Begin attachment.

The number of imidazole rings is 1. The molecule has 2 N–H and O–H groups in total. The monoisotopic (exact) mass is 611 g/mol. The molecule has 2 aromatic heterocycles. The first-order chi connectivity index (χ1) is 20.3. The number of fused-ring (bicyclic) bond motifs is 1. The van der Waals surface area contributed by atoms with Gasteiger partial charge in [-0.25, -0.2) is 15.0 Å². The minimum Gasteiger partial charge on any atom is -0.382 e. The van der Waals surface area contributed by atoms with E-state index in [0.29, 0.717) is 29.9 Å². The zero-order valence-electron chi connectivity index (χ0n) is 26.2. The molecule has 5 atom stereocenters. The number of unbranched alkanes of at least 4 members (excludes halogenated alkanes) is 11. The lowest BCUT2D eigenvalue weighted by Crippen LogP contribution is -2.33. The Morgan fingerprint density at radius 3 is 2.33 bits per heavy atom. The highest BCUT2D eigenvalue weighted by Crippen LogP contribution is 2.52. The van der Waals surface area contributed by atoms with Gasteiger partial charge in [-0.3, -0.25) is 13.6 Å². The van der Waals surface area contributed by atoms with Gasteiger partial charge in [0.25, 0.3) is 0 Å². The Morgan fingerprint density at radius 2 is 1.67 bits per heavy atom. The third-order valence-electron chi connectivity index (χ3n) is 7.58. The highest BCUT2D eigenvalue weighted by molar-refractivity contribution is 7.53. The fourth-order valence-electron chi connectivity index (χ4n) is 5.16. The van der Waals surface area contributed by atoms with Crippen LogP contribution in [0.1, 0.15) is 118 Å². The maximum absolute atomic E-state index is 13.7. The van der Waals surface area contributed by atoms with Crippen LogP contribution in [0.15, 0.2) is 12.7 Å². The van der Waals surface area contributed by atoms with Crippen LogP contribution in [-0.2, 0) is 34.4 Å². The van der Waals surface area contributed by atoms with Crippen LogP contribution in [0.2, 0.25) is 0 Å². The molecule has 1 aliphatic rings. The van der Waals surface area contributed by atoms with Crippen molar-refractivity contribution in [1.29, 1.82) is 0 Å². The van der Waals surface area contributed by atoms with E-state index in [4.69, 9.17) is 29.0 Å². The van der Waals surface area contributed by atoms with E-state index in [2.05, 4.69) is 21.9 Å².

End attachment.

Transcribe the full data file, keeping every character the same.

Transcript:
The number of imidazole rings is 1. The molecule has 2 N–H and O–H groups in total. The monoisotopic (exact) mass is 611 g/mol. The molecule has 2 aromatic heterocycles. The first-order chi connectivity index (χ1) is 20.3. The number of fused-ring (bicyclic) bond motifs is 1. The van der Waals surface area contributed by atoms with Gasteiger partial charge in [-0.25, -0.2) is 15.0 Å². The minimum Gasteiger partial charge on any atom is -0.382 e. The van der Waals surface area contributed by atoms with E-state index in [0.29, 0.717) is 29.9 Å². The zero-order valence-electron chi connectivity index (χ0n) is 26.2. The molecule has 5 atom stereocenters. The number of unbranched alkanes of at least 4 members (excludes halogenated alkanes) is 11. The lowest BCUT2D eigenvalue weighted by Crippen LogP contribution is -2.33. The Morgan fingerprint density at radius 3 is 2.33 bits per heavy atom. The highest BCUT2D eigenvalue weighted by Crippen LogP contribution is 2.52. The van der Waals surface area contributed by atoms with Gasteiger partial charge in [-0.3, -0.25) is 13.6 Å². The van der Waals surface area contributed by atoms with Gasteiger partial charge in [0.25, 0.3) is 0 Å². The Morgan fingerprint density at radius 2 is 1.67 bits per heavy atom. The third-order valence-electron chi connectivity index (χ3n) is 7.58. The highest BCUT2D eigenvalue weighted by molar-refractivity contribution is 7.53. The fourth-order valence-electron chi connectivity index (χ4n) is 5.16. The van der Waals surface area contributed by atoms with Crippen LogP contribution in [0.1, 0.15) is 118 Å². The maximum absolute atomic E-state index is 13.7. The van der Waals surface area contributed by atoms with Crippen LogP contribution in [0.15, 0.2) is 12.7 Å². The van der Waals surface area contributed by atoms with Crippen LogP contribution in [-0.2, 0) is 34.4 Å². The van der Waals surface area contributed by atoms with Crippen LogP contribution in [0.2, 0.25) is 0 Å². The molecule has 1 aliphatic rings. The van der Waals surface area contributed by atoms with Crippen molar-refractivity contribution in [1.29, 1.82) is 0 Å². The van der Waals surface area contributed by atoms with E-state index in [4.69, 9.17) is 29.0 Å². The van der Waals surface area contributed by atoms with E-state index in [2.05, 4.69) is 21.9 Å².